Chronic obstructive pulmonary disease (COPD) is destruction of lung tissue and/or thickening of lung airways. It is the fourth leading cause of death in the USA. COPD is progressive and characterized by chronic inflammation and shortness of breath on exertion, which leads to physical inactivity and skeletal muscle dysfunction. Survival rate in COPD is more closely associated with exercise capacity than the severity of lung disease. A key determinant of exercise capacity is the ability of skeletal muscle mitochondria to sustain cellular energy delivery (termed, oxidative capacity). We recently applied a noninvasive near-infrared light-based method to assess muscle oxidative capacity in 245 smokers with and without COPD: the COPDGene ancillary Muscle Health Study. We showed that severe COPD patients have a 40% lower muscle oxidative capacity than smokers or never smokers with normal lung function. Yet, many questions remain about characteristics and mechanisms behind the loss of muscle oxidative capacity in COPD. The current proposal will follow-up with 200 of the Muscle Health Study participants to determine for the first time the rate of decline in lower limb skeletal muscle oxidative capacity over 5 years. Using the individual genetics, triaxial accelerometer measured daily physical activity, body composition measured by DXA, and 808 other clinical variables collected in the COPDGene parent study, we will identify clinical, behavioral and genetic variables that associate with the 5-year decline in skeletal muscle oxidative capacity. In addition, quadriceps muscle biopsy samples from 20 COPD patients with the fastest decline and 20 with the slowest decline in muscle oxidative capacity, identified by the near-infrared based noninvasive assessment, will be used to discover how gene expression is altered by the disease. DNA methylation and expression of small and large RNAs, including small non-coding RNAs from the mitochondrial genome (mitosRNAs), will be probed. These highly specific approaches will provide a detailed profile of mitochondrial and nuclear genes and/or gene networks underlying the causes of derangements in the lower limb skeletal muscles of COPD patients. The decline in muscle oxidative capacity impairs exercise tolerance and predisposes patients to chronic diseases such as cardiovascular disease, diabetes and obesity, each of which increases risk of premature death. The current proposal will be the first to determine how loss of muscle oxidative capacity progresses in COPD, and answer fundamental questions about the nature of the associations among mitochondrial dysfunction, sedentary lifestyle and poor outcomes in COPD patients. Our findings will guide efforts to create new therapeutic strategies to prevent skeletal muscle dysfunction, increase autonomy, hospital free survival and quality-of-life in COPD.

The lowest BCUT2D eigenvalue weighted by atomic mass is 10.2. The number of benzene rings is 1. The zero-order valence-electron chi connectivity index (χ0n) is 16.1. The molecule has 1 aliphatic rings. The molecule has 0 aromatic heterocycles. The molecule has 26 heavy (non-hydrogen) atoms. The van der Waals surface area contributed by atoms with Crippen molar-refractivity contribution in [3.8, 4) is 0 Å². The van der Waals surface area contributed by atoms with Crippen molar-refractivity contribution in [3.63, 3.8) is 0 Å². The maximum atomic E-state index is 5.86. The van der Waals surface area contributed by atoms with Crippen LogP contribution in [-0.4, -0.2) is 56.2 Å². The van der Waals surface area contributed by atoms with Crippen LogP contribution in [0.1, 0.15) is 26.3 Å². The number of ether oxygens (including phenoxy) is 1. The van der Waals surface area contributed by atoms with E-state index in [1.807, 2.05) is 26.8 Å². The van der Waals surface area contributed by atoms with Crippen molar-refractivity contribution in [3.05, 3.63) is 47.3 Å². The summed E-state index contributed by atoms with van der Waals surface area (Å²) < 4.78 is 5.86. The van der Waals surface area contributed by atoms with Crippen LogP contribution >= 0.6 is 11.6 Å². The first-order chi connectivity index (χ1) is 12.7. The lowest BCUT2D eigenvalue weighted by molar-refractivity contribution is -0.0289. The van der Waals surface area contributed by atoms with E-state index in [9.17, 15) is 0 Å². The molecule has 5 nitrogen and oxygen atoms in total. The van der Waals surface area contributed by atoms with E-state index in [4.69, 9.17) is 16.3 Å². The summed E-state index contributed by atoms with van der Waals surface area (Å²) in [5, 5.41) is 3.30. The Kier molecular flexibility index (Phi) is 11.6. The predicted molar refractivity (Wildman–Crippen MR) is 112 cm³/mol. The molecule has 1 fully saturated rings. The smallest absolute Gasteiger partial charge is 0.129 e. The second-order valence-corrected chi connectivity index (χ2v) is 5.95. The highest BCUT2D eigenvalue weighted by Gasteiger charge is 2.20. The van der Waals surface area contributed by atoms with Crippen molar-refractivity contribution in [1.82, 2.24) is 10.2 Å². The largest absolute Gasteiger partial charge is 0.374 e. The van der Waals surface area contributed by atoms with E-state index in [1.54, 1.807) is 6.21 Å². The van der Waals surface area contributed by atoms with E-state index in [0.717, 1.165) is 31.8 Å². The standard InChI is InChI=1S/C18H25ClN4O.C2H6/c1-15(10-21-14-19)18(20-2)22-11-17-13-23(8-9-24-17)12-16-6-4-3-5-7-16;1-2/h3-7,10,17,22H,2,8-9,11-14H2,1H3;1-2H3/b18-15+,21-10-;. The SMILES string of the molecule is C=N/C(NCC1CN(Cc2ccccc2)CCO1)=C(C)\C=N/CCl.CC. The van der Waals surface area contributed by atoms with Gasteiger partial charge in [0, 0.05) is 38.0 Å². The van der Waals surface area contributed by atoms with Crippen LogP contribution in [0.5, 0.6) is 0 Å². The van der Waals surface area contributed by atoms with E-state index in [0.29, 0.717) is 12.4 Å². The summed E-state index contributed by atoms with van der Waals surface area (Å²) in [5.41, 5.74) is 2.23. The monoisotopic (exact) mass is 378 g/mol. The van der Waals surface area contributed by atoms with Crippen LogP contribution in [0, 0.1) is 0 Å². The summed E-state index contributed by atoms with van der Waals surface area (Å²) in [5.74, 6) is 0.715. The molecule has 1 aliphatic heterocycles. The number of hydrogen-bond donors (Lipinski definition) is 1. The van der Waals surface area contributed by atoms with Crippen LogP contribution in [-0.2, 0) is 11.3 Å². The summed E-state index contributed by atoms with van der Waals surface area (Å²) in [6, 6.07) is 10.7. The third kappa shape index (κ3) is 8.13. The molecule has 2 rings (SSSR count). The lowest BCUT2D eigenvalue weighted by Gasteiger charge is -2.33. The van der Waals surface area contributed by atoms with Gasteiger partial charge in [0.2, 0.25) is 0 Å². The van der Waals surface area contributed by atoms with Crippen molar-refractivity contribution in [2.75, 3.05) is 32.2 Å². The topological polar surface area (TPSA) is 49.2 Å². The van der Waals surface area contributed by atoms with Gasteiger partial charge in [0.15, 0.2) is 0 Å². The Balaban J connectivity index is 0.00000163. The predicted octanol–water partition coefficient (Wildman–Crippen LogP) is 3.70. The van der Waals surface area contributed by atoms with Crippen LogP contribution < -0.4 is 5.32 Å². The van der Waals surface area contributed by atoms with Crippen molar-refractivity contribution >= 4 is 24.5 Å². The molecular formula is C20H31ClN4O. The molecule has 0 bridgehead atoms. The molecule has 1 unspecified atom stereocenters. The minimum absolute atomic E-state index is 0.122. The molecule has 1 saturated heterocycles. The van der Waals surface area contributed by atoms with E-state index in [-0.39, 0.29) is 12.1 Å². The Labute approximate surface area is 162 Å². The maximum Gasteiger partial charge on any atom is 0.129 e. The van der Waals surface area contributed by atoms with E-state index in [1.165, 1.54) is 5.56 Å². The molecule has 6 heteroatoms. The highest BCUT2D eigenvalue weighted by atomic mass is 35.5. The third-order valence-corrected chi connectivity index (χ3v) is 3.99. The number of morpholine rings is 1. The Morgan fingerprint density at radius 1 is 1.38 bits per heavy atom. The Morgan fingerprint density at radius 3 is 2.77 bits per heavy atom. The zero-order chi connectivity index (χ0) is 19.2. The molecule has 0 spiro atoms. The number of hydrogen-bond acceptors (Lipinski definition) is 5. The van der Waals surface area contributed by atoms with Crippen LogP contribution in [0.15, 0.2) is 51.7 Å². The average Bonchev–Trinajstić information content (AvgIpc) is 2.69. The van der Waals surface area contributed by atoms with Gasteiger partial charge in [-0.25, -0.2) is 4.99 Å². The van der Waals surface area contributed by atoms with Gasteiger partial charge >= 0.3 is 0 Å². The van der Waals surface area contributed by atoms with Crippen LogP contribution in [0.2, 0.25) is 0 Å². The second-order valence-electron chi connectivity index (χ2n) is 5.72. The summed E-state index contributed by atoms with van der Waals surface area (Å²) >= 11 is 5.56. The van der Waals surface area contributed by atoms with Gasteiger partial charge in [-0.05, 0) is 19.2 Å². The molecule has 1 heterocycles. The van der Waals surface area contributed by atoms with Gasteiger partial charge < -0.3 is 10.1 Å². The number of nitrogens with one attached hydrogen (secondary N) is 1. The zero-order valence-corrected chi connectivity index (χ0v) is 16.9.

Skeletal muscle oxidative capacity impairment, a crucial extrapulmonary manifestation in chronic obstructive pulmonary disease (COPD) with unclear etiology, is strongly predictive of poor prognosis in COPD. However, the rate of decline and mediators of this impairment remains unknown. This proposal will identify the rate of decline in muscle oxidative capacity over 5 years in smokers with and without COPD, relate this decline to individual clinical, physical activity and genetic characteristics, and determine the epigenetic and transcriptomic differences within skeletal muscle that mediates slow versus fast decline; thereby guiding efforts to create new therapeutic strategies to prevent muscle dysfunction, increase autonomy, hospital free survival and quality-of- life in COPD.